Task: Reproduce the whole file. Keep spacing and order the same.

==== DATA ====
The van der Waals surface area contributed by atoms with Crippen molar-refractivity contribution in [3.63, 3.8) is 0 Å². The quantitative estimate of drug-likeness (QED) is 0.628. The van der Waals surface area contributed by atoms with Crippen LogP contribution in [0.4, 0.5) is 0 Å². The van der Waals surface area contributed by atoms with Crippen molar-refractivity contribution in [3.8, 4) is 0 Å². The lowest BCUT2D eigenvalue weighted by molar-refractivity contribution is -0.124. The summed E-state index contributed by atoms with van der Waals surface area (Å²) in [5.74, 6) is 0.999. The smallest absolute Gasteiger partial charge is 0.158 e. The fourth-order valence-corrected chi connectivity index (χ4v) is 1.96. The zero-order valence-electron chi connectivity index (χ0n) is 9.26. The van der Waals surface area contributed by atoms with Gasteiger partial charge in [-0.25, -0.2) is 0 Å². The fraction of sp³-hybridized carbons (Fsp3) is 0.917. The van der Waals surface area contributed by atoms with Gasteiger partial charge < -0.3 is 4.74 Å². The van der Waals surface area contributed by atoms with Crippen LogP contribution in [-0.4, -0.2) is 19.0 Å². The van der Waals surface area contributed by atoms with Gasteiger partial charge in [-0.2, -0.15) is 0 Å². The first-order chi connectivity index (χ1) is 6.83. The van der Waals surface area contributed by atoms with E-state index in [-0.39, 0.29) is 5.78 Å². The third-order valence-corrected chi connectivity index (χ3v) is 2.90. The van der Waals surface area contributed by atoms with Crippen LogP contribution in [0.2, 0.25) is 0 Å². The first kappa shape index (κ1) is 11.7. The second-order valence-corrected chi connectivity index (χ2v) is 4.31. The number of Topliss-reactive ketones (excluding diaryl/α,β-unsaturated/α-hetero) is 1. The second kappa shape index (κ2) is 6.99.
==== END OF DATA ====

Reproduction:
The van der Waals surface area contributed by atoms with Crippen molar-refractivity contribution in [3.63, 3.8) is 0 Å². The quantitative estimate of drug-likeness (QED) is 0.628. The van der Waals surface area contributed by atoms with Crippen LogP contribution in [0.4, 0.5) is 0 Å². The van der Waals surface area contributed by atoms with Crippen molar-refractivity contribution in [3.8, 4) is 0 Å². The lowest BCUT2D eigenvalue weighted by molar-refractivity contribution is -0.124. The summed E-state index contributed by atoms with van der Waals surface area (Å²) in [5.74, 6) is 0.999. The smallest absolute Gasteiger partial charge is 0.158 e. The fourth-order valence-corrected chi connectivity index (χ4v) is 1.96. The zero-order valence-electron chi connectivity index (χ0n) is 9.26. The van der Waals surface area contributed by atoms with Gasteiger partial charge in [-0.25, -0.2) is 0 Å². The fraction of sp³-hybridized carbons (Fsp3) is 0.917. The van der Waals surface area contributed by atoms with Gasteiger partial charge < -0.3 is 4.74 Å². The van der Waals surface area contributed by atoms with Crippen LogP contribution in [-0.4, -0.2) is 19.0 Å². The van der Waals surface area contributed by atoms with Gasteiger partial charge in [-0.2, -0.15) is 0 Å². The first-order chi connectivity index (χ1) is 6.83. The van der Waals surface area contributed by atoms with E-state index in [-0.39, 0.29) is 5.78 Å². The third-order valence-corrected chi connectivity index (χ3v) is 2.90. The van der Waals surface area contributed by atoms with Crippen LogP contribution in [0.2, 0.25) is 0 Å². The first kappa shape index (κ1) is 11.7. The second-order valence-corrected chi connectivity index (χ2v) is 4.31. The number of Topliss-reactive ketones (excluding diaryl/α,β-unsaturated/α-hetero) is 1. The second kappa shape index (κ2) is 6.99.